Thursday, January 8, 2015

Je Suis Charlie, I Am Charlie

"Against crayons, pencils and captions, they fought with kalashnikovs. What weakness!"-- Liberation newspaper, Jan. 7, 2015

Today, I'm sad as a journalist, writer and human being. Yesterday, 12 innocent people at the satirical magazine Charlie Hebdo were shot dead in a terrorist attack not far from my apartment. 

As they left the crime scene, the perpetrators (who are still on the run) proclaimed: "We have avenged the Prophet Muhammad" 

This hit close to home in both a physical and figurative sense. And both are frightening.

As a journalist and a fiction writer, I'm used to expressing my opinion. The idea that fellow journalists have been killed here in France, a country of freedom of expression and freedom of the press, is horrifying. 

Please click here to read my story on Medium.com about this tragic event.

Monday, January 5, 2015

"Paris, Rue des Martyrs" Available in Print!

A story of encounters that make a difference… How about taking a trip to Paris and a glimpse into the lives of four Parisians through the pages of a book?

I’m thrilled to announce that my novel Paris, Rue des Martyrs is now available in print format as well as ebook format. As some of you might know, Agency Editions Inc. published it early last year as an ebook only. 

Paris, Rue des Martyrs follows the lives of four strangers in Paris. Each one is on a quest: to uncover a family secret, to grasp a new chance at love, to repair mistakes of the past. Four stories entwine, four quests become one, as their paths cross amid the beauty, squalor, animation and desolation of a street in Paris, the rue des Martyrs. 

Rafael's search for his birth mother leads him to love and grim family secrets. Cecile's view of herself as an unsatisfied housewife is radically changed by the promise of a passionate liaison. Andre, an aging actor, troubled by the arrival of the son he abandoned years ago, must make a choice, to either lose his son forever or put aside pride and seek redemption. Mira travels to Paris to begin a new life and forget about love... or so she intends. 

Four strangers, four stories, one riveting novel.

Click here to find Paris, Rue des Martyrs on Amazon. And thanks for all of your support! 

Sunday, January 4, 2015

How I Managed to Work and Play During the School Holiday...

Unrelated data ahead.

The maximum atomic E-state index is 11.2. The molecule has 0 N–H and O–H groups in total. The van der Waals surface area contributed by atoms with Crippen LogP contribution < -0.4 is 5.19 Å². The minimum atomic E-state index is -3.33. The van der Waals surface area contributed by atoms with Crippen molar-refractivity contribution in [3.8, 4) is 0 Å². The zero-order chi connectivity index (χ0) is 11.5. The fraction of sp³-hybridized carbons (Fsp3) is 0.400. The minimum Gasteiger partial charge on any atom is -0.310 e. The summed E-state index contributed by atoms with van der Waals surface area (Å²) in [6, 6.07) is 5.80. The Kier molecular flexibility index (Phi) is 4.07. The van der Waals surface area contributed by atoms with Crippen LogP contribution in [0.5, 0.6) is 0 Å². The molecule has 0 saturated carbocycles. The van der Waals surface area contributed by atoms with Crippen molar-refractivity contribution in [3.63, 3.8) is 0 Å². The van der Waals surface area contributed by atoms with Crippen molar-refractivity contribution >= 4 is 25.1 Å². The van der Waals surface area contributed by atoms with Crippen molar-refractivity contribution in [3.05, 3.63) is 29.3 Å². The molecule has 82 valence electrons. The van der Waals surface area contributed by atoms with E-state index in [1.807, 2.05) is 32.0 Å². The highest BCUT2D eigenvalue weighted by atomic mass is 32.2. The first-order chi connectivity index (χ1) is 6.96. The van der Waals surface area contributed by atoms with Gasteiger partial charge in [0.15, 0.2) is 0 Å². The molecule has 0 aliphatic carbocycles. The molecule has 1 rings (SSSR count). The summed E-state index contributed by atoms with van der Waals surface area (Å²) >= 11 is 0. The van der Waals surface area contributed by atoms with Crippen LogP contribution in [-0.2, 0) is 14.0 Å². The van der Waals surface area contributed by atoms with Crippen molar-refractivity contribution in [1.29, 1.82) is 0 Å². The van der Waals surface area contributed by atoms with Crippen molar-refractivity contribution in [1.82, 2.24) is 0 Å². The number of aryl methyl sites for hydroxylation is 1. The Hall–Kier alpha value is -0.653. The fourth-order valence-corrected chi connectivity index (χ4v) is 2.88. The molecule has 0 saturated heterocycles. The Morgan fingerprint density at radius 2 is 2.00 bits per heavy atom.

My daughter's "first books" during one of our school holiday projects

Over the two-week school holiday, I found the trick that had been eluding me for the past year. How can I balance working at home with spending time with my 4-year-old daughter? 

My usual technique would be bouncing back and forth from my computer to her room all day long. So I would do some writing or other work, then rush into P.’s room to dress Barbie. Do more work, then hurry over to read P. The Cat in the Hat. More work, and then back to my daughter’s room to invent stories in which we starred. 

Each time, little P. would make kewpie eyes and I would feel incredibly guilty about tiptoeing back to my office. I wasn’t being fair, expecting her to play alone, I told myself. It didn’t matter that she had plenty of toys and literally was about 10 feet away from me all day long. Randomly, I would take her out in the neighborhood, but that didn’t seem to help either.

And then, I decided to try a new technique. Every morning, I told her about the fun activity I had planned for the afternoon. On a rainy day, it would be painting or some sort of arts and crafts project. On other days, it would be a trip to a museum or the movies. 

I found that with one really good activity on our afternoon agenda, she didn’t mind playing on her own in the morning. As for my work, I ended up being more productive this way than by jumping back and forth all day long. 

And I ended up having a lot of fun too: visiting our local aquarium and a natural history museum, mixing paints and watching childhood movies that I wouldn’t have made time for otherwise.

As it turned out, balancing work and childcare—at least during this school vacation—was child’s play. 

Happy New Year everyone! 

Saturday, December 27, 2014

A French Christmas

When I spent my first Christmas in France several years ago, I found myself looking at an empty plate for hours. In a country known for its cuisine. What is wrong with this picture? I thought to myself as my stomach growled. By now, at my aunt’s house back in Florida, I would have wolfed down the traditional Italian-American Christmas eve fish dinner hours ago and I would be tucked into bed, prepping my appetite for Mom’s ham dinner the next day.

But there I was, watching my soon-to-be family savoring buttery escargot while I dreamed of the turkey that ended up arriving on the table at about midnight...

To read the rest of this post on medium.com, click here

Happy holidays!